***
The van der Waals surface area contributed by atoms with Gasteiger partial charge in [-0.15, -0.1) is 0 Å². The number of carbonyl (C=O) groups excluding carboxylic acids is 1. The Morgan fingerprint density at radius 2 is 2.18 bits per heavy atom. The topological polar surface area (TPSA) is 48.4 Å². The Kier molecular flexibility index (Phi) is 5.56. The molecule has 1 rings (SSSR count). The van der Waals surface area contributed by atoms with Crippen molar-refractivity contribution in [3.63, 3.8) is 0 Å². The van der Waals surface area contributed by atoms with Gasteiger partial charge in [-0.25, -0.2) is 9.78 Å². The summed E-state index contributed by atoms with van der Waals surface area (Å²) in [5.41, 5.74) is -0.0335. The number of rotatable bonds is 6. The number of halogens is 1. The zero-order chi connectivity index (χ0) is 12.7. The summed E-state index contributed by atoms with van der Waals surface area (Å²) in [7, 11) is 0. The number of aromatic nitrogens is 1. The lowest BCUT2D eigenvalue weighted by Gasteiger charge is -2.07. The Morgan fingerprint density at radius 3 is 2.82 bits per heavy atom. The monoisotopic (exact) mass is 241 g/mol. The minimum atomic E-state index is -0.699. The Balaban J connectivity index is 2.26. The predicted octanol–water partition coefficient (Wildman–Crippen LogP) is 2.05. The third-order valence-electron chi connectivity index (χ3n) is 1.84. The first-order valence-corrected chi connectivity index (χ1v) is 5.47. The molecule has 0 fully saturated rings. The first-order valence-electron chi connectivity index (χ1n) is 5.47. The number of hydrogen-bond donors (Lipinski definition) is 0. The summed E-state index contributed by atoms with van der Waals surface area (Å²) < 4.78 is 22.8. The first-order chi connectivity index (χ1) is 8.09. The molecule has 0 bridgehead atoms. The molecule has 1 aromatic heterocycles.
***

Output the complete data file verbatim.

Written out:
The van der Waals surface area contributed by atoms with Gasteiger partial charge in [-0.15, -0.1) is 0 Å². The number of carbonyl (C=O) groups excluding carboxylic acids is 1. The Morgan fingerprint density at radius 2 is 2.18 bits per heavy atom. The topological polar surface area (TPSA) is 48.4 Å². The Kier molecular flexibility index (Phi) is 5.56. The molecule has 1 rings (SSSR count). The van der Waals surface area contributed by atoms with Crippen molar-refractivity contribution in [3.63, 3.8) is 0 Å². The van der Waals surface area contributed by atoms with Gasteiger partial charge in [-0.25, -0.2) is 9.78 Å². The summed E-state index contributed by atoms with van der Waals surface area (Å²) in [5.41, 5.74) is -0.0335. The number of rotatable bonds is 6. The number of halogens is 1. The zero-order chi connectivity index (χ0) is 12.7. The summed E-state index contributed by atoms with van der Waals surface area (Å²) in [7, 11) is 0. The number of aromatic nitrogens is 1. The lowest BCUT2D eigenvalue weighted by Gasteiger charge is -2.07. The Morgan fingerprint density at radius 3 is 2.82 bits per heavy atom. The monoisotopic (exact) mass is 241 g/mol. The minimum atomic E-state index is -0.699. The Balaban J connectivity index is 2.26. The predicted octanol–water partition coefficient (Wildman–Crippen LogP) is 2.05. The third-order valence-electron chi connectivity index (χ3n) is 1.84. The first-order valence-corrected chi connectivity index (χ1v) is 5.47. The molecule has 0 fully saturated rings. The first-order valence-electron chi connectivity index (χ1n) is 5.47. The number of hydrogen-bond donors (Lipinski definition) is 0. The summed E-state index contributed by atoms with van der Waals surface area (Å²) < 4.78 is 22.8. The first-order chi connectivity index (χ1) is 8.09. The molecule has 0 bridgehead atoms. The molecule has 1 aromatic heterocycles.